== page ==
The life of St John the Baptist was a glowing signpost for the people. He directed them to the coming of Jesus Christ and pointed to the coming of his kingdom. We read in the Bible that John the Baptist was already filled with the Holy Spirit in the womb of his mother Elizabeth (Lk 1:15). When Mary visited her aunt Elizabeth, she felt the child move in her body (Luke 1:41). The fire of the Spirit blazed in John. He was the messenger of the coming Messiah. The Spirit led him into the wilderness, where he grew at the word of God and went through various trials. The clothes he wore were reminiscent of the prophet Elijah (see 2 Kings 1: 8).
John broke the silence after the prophets of previous centuries as he began to explain God’s word to the people of Israel. His message was similar to that of the Old Testament prophets, who called the people of God to repentance because of their unfaithfulness and awakened true repentance in them. At the same time, he wanted to awaken in them an interest in the coming Christ in order to recognize and accept him.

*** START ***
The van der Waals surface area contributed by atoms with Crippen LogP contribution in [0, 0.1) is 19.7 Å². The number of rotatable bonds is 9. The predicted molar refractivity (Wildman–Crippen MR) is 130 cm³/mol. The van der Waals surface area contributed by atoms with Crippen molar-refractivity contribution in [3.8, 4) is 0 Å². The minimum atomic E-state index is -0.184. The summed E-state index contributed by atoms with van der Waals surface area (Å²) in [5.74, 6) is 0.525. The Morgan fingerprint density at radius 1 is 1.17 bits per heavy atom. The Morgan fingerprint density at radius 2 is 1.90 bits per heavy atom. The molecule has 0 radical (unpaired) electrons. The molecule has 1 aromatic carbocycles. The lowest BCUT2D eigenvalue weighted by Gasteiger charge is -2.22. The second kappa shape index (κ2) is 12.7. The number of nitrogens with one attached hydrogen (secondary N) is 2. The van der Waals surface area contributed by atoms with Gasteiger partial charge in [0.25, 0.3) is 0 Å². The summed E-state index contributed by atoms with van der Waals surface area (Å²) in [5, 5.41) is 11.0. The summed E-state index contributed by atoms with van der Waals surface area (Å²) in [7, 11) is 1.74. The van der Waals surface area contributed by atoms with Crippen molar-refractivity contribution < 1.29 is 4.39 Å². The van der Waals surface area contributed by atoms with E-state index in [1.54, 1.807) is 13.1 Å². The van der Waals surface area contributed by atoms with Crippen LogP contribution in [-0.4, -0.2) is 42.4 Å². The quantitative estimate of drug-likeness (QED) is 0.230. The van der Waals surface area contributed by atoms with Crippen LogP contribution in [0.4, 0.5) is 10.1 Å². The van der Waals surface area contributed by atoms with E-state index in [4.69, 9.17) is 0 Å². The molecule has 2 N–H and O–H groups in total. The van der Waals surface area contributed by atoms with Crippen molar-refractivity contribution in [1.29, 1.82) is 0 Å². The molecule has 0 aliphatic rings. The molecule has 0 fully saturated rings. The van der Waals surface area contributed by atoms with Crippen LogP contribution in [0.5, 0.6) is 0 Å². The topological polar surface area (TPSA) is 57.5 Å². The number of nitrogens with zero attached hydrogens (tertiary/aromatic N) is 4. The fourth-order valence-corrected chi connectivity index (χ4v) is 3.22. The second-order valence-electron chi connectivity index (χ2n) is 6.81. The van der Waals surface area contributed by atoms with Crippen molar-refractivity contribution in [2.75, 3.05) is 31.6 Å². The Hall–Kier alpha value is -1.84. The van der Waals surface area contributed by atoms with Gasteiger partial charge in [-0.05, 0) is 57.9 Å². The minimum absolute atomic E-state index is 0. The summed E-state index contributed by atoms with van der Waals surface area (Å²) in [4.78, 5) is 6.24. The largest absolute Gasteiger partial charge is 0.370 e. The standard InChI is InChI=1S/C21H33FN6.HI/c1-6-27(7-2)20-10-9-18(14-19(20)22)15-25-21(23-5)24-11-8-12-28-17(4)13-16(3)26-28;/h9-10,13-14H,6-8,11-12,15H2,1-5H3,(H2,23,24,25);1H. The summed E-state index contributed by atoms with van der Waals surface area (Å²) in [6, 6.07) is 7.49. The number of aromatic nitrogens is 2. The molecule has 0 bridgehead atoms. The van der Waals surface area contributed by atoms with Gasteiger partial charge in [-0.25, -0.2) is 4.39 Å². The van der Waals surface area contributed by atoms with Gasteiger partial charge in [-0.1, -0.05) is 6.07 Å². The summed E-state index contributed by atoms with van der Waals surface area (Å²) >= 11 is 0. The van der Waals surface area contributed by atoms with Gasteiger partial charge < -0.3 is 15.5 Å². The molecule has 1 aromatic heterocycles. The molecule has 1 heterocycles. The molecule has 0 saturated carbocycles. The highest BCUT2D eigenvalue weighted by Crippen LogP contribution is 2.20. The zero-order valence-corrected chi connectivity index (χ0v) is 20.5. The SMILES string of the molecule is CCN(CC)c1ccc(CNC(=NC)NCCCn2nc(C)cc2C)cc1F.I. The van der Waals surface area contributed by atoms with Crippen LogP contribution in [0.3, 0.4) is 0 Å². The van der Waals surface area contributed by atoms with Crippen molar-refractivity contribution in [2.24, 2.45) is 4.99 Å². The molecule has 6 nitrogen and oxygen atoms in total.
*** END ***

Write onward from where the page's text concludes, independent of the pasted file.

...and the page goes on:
Jesus says that John the Baptist was more than just a prophet (Luke 7:26). He was the voice of one crying in the wilderness (John 1:23; Isa. 40: 1-3). He completed the mission of the prophets, which began with Elijah (Matt. 11: 13-14). What the prophets had carefully sought, and what the angels knew in advance, was now completed when John prepared the way for the coming of the Anointed One of God, the Lord Jesus Christ. With John the Baptist, the Holy Spirit begins the renewal of the human race through the “likeness of God” in Jesus Christ.